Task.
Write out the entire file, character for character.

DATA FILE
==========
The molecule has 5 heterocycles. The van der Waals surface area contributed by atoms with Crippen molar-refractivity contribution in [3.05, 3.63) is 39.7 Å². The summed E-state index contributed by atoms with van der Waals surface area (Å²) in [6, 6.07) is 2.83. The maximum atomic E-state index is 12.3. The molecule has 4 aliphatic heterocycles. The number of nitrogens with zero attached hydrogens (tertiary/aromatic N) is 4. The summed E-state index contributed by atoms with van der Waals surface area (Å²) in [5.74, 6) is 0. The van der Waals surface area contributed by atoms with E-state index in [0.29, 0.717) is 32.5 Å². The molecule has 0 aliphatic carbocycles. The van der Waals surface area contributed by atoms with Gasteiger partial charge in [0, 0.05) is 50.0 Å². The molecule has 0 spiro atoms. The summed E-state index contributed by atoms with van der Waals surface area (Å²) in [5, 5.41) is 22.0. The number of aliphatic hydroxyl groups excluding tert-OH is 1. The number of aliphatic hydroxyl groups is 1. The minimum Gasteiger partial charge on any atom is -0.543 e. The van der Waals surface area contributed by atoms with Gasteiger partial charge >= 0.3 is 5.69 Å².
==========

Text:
The molecule has 5 heterocycles. The van der Waals surface area contributed by atoms with Crippen molar-refractivity contribution in [3.05, 3.63) is 39.7 Å². The summed E-state index contributed by atoms with van der Waals surface area (Å²) in [6, 6.07) is 2.83. The maximum atomic E-state index is 12.3. The molecule has 4 aliphatic heterocycles. The number of nitrogens with zero attached hydrogens (tertiary/aromatic N) is 4. The summed E-state index contributed by atoms with van der Waals surface area (Å²) in [5.74, 6) is 0. The van der Waals surface area contributed by atoms with E-state index in [0.29, 0.717) is 32.5 Å². The molecule has 0 aliphatic carbocycles. The van der Waals surface area contributed by atoms with Gasteiger partial charge in [0, 0.05) is 50.0 Å². The molecule has 0 spiro atoms. The summed E-state index contributed by atoms with van der Waals surface area (Å²) in [5, 5.41) is 22.0. The number of aliphatic hydroxyl groups excluding tert-OH is 1. The number of aliphatic hydroxyl groups is 1. The minimum Gasteiger partial charge on any atom is -0.543 e. The van der Waals surface area contributed by atoms with Gasteiger partial charge >= 0.3 is 5.69 Å².